Congo Ebola Breaks Single Day Record For New Infections
By Fritz Schaap and Sergio Ramazzotti (Photo)
A new Ebola outbreak in the Democratic Republic of Congo is spreading very quickly, with 27 new cases diagnosed in a single day – an indication that the current outbreak is spreading very quickly and has already become the second deadliest in history. Meanwhile, heath care givers, including Doctors and Nurses are being violently attacked by locals whose fear is greater than their comprehension of the disease.
By James DiGeorgia
The new outbreak of Ebola in the Congo has already become the second deadliest outbreak in history. The danger has been exacerbated by citizenry whose mistrust has been fanned violent attacks on health care workers.
Doctors, nurses and health workers marched in Butembo, Congo in April after attackers killed a World Health Organization (WHO) epidemiologist in protest to motivate government officials to provide security.
This past Sunday the WHO reported 27 new confirmed cases -- the most in a single day since the outbreak started in August 2018. If that wasn’t bad enough, last week 126 new cases had been reported -- the highest weekly total since Ebola took hold in the country. The WHO said in its latest situation report.….
"The increase in the number of new [Ebola] cases in the Democratic Republic of the Congo (DRC) remains deeply concerning,"
According to the latest numbers released from DRC health ministry, there are now over 1,414 people infected, 66 people with probable infections and 970 people have already died since the outbreak began. Amazingly, 412 people have been cured using an anti-viral treatment that was refined and proven effective during the murderous 2014 outbreak that caused global alarm and proved to be the world's worst outbreak ever recorded and is believed to have begun in West Africa.
WORLD HEALTH ORGANIZATION CHART
Doctors Without Borders - attacked and forced to withdraw in late February!
The World Health Organization (WHO) is warning sporadic violence by armed militias, limited health care resources and difficult-to-access locations is making this Ebola outbreak… " one of the most challenging circumstances ever confronted..."
Doctors Without Borders known in the Congo as Médecins Sans Frontières (MSF) was force to suspended its medical services at two sites at the epicenter of the Ebola epidemic in North Kivu, Democratic Republic of Congo after two separate attacks on its Ebola treatment centers more than a month ago. This has prompted the charitable medical group to suspend work in some Ebola-hit areas.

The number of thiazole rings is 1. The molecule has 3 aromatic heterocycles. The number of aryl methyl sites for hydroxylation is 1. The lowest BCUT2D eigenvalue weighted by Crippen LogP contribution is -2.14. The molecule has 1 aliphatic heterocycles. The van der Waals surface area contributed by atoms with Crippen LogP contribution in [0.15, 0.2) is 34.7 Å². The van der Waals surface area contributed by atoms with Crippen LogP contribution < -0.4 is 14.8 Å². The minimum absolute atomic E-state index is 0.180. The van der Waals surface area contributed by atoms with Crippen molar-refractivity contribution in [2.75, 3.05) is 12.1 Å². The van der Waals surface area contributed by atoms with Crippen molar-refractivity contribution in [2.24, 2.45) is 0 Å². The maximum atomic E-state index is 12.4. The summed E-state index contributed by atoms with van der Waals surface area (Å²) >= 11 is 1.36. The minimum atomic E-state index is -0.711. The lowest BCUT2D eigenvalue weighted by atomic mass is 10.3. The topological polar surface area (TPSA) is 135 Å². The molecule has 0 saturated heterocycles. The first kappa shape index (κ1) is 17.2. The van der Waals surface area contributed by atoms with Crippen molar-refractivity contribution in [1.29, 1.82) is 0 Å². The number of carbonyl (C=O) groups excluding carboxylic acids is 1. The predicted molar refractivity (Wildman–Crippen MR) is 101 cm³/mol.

In March a WHO epidemiologist, Dr. Richard Mouzoko was killed by armed men while he and colleagues were working in Butembo, in North Kivu, a province not only grappling with the Ebola outbreak but also long-term militia violence from dozens of armed groups. WHO Director-General Dr. Tedros Adhanom Ghebreyesus released a statement this week following his fact finding visit to Butembo…
"Dr. Mouzoko's death moved me profoundly. I am also profoundly worried about the situation. Cases are increasing because of violent acts that set us back each time."
Local population doesn’t even think Ebola is a real disease.
The challenges confronting healthcare workers trying to stem the Ebola outbreak includes battling the perception of locals that the Ebola outbreak isn’t real.
The Lancet medical journal published a study in March that found 25% of the 961 people surveyed in one of the Ebola-affected provinces believed the infection isn’t real but something made up by the government or one of the many militias. This is compounding to limit the response to the outbreak.
The 2014 West Africa Ebola outbreak killed more than 11,000 people, but during the crisis new vaccines and experimental treatments were developed treat and prevent the spread of the disease.
Unlike the 2014 outbreak that straddled a number of West African countries, the WHO said last month that the current outbreak did not constitute a "public health emergency of international concern."
The Ebola virus fortunately it hasn’t spread to neighboring countries so far, but the threat exists especially at the startling rate of growth of infections.
Gwenola Seroux, emergency manager at MSF insisted during an interview on Tuesday that …
"Whatever the official status of this outbreak is, it is clear that the outbreak is not under control and therefore we need a better collective effort.